Massey also highlighted the fact that letters from the company were subsequently discovered under rocks in gardens and stuck in hedges.

Innogy tried to divide and conquer our community – there are 274 homes within a 2.5km radius of the wind farm with just under 1,000 people.

He continued: “This company cannot be honest or upfront with any of us because they are about to destroy people’s lives.

“They are about to destroy people’s lives based on a renewable energy action plan that isn’t going to work; they are about to destroy people’s lives by delivering a technology that isn’t going to do anything to help us in terms of climate change – and it is all driven by greed.

The north Waterford landscape in all her glory

“They will then wander around telling everyone that they are creating energy security for the Irish Republic – no you are not because you are not reducing our fossil fuel imports, you are not safeguarding our electricity supply and you are not reducing our CO2 emissions.

“But what you are doing is destroying the Irish landscape, you are removing tonnes and tonnes of soil and putting out CO2 into the atmosphere and you are destroying people’s lives – all for the sake of a quick buck.”

‘Communities torn asunder’

Massey says what is going on in Ireland in relation to wind farm developments is “shocking”.

“It is genuinely shocking when you look up and down the length of this country and you see how many communities are being torn asunder by developments like this,” he added.

In terms of reducing carbon emissions in this country our biggest asset will be restoring the bogs of Ireland to what they used to be before the guts were ripped out of them.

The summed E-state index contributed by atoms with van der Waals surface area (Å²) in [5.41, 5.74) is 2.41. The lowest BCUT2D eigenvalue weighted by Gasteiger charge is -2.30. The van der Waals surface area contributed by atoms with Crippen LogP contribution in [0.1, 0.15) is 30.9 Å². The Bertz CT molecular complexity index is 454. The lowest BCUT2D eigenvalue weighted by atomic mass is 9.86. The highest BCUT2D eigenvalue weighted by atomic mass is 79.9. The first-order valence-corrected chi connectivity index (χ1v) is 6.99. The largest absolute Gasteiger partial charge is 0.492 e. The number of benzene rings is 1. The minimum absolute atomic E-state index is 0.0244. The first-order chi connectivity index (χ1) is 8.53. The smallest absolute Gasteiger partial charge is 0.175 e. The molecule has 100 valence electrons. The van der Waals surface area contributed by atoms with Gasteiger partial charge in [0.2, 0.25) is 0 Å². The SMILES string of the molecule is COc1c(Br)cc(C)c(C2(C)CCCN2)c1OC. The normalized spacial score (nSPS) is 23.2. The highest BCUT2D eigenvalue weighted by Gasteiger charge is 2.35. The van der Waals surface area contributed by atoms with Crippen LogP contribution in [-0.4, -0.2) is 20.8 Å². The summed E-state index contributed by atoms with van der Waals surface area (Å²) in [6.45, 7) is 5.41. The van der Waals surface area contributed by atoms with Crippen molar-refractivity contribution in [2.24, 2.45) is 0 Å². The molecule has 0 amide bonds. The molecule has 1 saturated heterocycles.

“What they should be are systems capturing CO2.

“The other question to be asked is does it matter what you are farming as long as your are farming? Why does it have to be beef and dairy? What can’t it be biomass?

Plans are afoot to develop a third wind farm in north Waterford

“Look at ourselves – we are exporting milk products to south-east Asia, the US and to Russia when we could be growing biomass.

“We could be growing crops that we could use to create biogas or we could be growing crops in terms of fast rotation willow and fast rotation hazel and using it, say as a short-term gap at Moneypoint for example, while we develop other technologies.

“There is just no overview of how the whole thing could or should work together in this country.”

In a statement to AgriLand Innogy Renewables Ireland said the Lyrenacarriga Wind Farm is in the development phase and the company intends to submit a planning application to An Bord Pleanála in 2019.

“Fieldwork is continuing to be undertaken in respect of the environmental impact assessment, as is community engagement, particularly with the circa 250 near neighbours,” Cathal Hennessy, MD Innogy Renewables Ireland, said.

“When we have the final draft of the project design and turbine layout we will undertake a second round of comprehensive community and stakeholder engagement in advance of the planning submission.”